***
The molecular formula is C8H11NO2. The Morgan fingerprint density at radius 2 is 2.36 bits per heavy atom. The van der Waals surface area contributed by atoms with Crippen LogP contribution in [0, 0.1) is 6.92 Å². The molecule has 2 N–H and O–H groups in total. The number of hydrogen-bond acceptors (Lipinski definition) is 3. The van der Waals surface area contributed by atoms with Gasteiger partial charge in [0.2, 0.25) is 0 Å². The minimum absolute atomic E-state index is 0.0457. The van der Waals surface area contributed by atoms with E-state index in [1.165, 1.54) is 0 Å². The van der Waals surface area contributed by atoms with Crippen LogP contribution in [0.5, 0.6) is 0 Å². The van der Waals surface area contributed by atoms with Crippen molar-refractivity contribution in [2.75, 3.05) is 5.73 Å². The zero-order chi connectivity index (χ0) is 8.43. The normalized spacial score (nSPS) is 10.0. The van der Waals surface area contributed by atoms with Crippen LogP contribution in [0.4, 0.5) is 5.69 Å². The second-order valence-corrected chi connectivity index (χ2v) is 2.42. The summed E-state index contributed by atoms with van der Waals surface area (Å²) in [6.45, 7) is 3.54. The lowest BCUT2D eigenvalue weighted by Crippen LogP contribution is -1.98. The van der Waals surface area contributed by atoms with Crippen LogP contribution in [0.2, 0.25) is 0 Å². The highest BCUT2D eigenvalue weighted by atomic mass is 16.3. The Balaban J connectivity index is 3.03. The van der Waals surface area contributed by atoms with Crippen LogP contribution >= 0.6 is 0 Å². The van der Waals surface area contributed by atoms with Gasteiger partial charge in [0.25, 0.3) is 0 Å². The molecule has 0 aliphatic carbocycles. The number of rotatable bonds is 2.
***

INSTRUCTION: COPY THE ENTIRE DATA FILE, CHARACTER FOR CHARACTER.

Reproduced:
The molecular formula is C8H11NO2. The Morgan fingerprint density at radius 2 is 2.36 bits per heavy atom. The van der Waals surface area contributed by atoms with Crippen LogP contribution in [0, 0.1) is 6.92 Å². The molecule has 2 N–H and O–H groups in total. The number of hydrogen-bond acceptors (Lipinski definition) is 3. The van der Waals surface area contributed by atoms with Gasteiger partial charge in [0.2, 0.25) is 0 Å². The minimum absolute atomic E-state index is 0.0457. The van der Waals surface area contributed by atoms with E-state index in [1.165, 1.54) is 0 Å². The van der Waals surface area contributed by atoms with Crippen LogP contribution in [0.5, 0.6) is 0 Å². The van der Waals surface area contributed by atoms with Crippen molar-refractivity contribution in [2.75, 3.05) is 5.73 Å². The zero-order chi connectivity index (χ0) is 8.43. The normalized spacial score (nSPS) is 10.0. The van der Waals surface area contributed by atoms with Crippen LogP contribution in [0.4, 0.5) is 5.69 Å². The second-order valence-corrected chi connectivity index (χ2v) is 2.42. The summed E-state index contributed by atoms with van der Waals surface area (Å²) in [6.45, 7) is 3.54. The lowest BCUT2D eigenvalue weighted by Crippen LogP contribution is -1.98. The van der Waals surface area contributed by atoms with Crippen LogP contribution in [0.2, 0.25) is 0 Å². The highest BCUT2D eigenvalue weighted by atomic mass is 16.3. The Balaban J connectivity index is 3.03. The van der Waals surface area contributed by atoms with Crippen LogP contribution >= 0.6 is 0 Å². The van der Waals surface area contributed by atoms with Gasteiger partial charge in [0.25, 0.3) is 0 Å². The molecule has 0 aliphatic carbocycles. The number of rotatable bonds is 2.